Seniors, disabled impacted most in dangerous SF crosswalks

- According to city data, San Francisco has the dubious distinction of being the second most dangerous city in America for people simply trying to cross the street; only New York City has more pedestrian fatalities.

Seniors and those with disabilities demonstrated just how precarious crossing the street can be and why they want the city to lengthen the amount of time on pedestrian signals.

Dozens of pedestrian advocates crossed the intersection at Geary and Masonic; some used walkers, others had canes or were in wheelchairs. None of them were able to cross in fewer than 20 seconds, which was the allotted time.

"They blow the horn and they yell, 'Get the hell outta the way!'" said 88-year-old Jean Frances Lynch, pointing to trucks, buses and cars zooming past.

"I'm trying my best not to get killed!" said Alice Chiu, who is nearly blind. She and others with the group Walk San Francisco say the city needs to give seniors and those with disabilities more time to cross certain intersections.

"It's scary when people are pushing you," said Chiu. "You get more and more nervous when they are honking and they are driving fast."

Each year in San Francisco more than 20 pedestrians are killed by cars.

The SFMTA sets the timing for the signals in the city so it's a process of working with them to basically convince them and see where we can get the time lengthened," said Cathy De Luca, Executive Director at Walk SF.

Last year, 44 percent of all people killed in city traffic were 65 years or older yet seniors only constituted 15 percent of the city's population.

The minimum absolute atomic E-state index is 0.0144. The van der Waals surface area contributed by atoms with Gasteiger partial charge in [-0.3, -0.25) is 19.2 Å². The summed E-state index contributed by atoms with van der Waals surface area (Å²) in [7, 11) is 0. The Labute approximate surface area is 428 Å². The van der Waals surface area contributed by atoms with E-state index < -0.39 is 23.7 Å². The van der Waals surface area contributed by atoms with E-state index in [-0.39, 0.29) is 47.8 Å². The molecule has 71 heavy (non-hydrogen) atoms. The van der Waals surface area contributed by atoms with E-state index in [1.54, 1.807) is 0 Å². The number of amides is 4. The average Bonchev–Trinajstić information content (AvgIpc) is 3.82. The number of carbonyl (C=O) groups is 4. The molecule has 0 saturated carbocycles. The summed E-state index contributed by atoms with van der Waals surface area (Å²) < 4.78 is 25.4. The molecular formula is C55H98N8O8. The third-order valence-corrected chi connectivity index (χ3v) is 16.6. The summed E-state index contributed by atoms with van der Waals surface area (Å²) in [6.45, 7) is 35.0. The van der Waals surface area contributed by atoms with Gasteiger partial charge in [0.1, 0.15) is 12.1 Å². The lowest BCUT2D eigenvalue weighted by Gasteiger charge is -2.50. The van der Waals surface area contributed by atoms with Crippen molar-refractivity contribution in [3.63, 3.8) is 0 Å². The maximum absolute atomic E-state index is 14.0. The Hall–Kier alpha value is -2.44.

"16 years ago my mom was hit by a car as a pedestrian as she was crossing Park Presidio and Anza," said Jenny Yu, whose mother Judy suffered brain damage as a result of the accident and now has to have round-the-clock care. "She has the capacity of an 8 year old. She suffers severe depression and PTSD."
Yu has made it her life's mission to make streets safer for everyone.

The SFMTA says it's already improving cross times from four feet per second to three and a half feet per second and improvements to Masonic and Geary are already underway.

"Once the light turns green you have a tendency to just to step on the pedal and go and may not be looking directly in front of you at the intersection of someone who may not have been able to cross," said SF Supervisor

Sandra Lee Fewer who walked with the group around the intersection to get a feel for the timing of the lights. Lee Fewer said she was stuck by a car as a child so fighting for pedestrian rights is important to her.

Lynch told KTVU that she was not able to cross the street in 20 seconds today. "I have degenerative problems," said Lynch. "I've had back surgery, I have a vision problem, I got a lotta problems!! But I want to keep moving!"

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